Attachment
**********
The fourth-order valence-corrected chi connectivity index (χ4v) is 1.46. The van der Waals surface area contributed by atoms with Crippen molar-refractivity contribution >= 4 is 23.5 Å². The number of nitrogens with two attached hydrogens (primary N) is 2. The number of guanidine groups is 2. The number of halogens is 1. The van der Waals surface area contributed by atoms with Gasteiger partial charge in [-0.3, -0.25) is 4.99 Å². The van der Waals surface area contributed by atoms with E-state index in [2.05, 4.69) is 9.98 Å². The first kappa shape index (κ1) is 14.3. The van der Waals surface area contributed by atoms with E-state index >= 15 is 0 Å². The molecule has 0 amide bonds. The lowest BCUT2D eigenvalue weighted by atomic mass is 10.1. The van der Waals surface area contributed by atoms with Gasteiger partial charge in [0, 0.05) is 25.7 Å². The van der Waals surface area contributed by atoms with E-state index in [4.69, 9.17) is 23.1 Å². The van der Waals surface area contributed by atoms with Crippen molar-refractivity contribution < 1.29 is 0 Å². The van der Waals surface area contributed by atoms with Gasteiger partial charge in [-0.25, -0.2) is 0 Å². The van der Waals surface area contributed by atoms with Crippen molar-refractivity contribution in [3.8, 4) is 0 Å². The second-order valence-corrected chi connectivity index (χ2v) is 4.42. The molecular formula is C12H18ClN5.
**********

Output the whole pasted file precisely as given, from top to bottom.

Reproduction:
The fourth-order valence-corrected chi connectivity index (χ4v) is 1.46. The van der Waals surface area contributed by atoms with Crippen molar-refractivity contribution >= 4 is 23.5 Å². The number of nitrogens with two attached hydrogens (primary N) is 2. The number of guanidine groups is 2. The number of halogens is 1. The van der Waals surface area contributed by atoms with Gasteiger partial charge in [-0.3, -0.25) is 4.99 Å². The van der Waals surface area contributed by atoms with E-state index in [2.05, 4.69) is 9.98 Å². The first kappa shape index (κ1) is 14.3. The van der Waals surface area contributed by atoms with E-state index >= 15 is 0 Å². The molecule has 0 amide bonds. The lowest BCUT2D eigenvalue weighted by atomic mass is 10.1. The van der Waals surface area contributed by atoms with Gasteiger partial charge in [0, 0.05) is 25.7 Å². The van der Waals surface area contributed by atoms with E-state index in [4.69, 9.17) is 23.1 Å². The van der Waals surface area contributed by atoms with Crippen molar-refractivity contribution < 1.29 is 0 Å². The van der Waals surface area contributed by atoms with Gasteiger partial charge in [-0.25, -0.2) is 0 Å². The van der Waals surface area contributed by atoms with Crippen molar-refractivity contribution in [3.8, 4) is 0 Å². The second-order valence-corrected chi connectivity index (χ2v) is 4.42. The molecular formula is C12H18ClN5.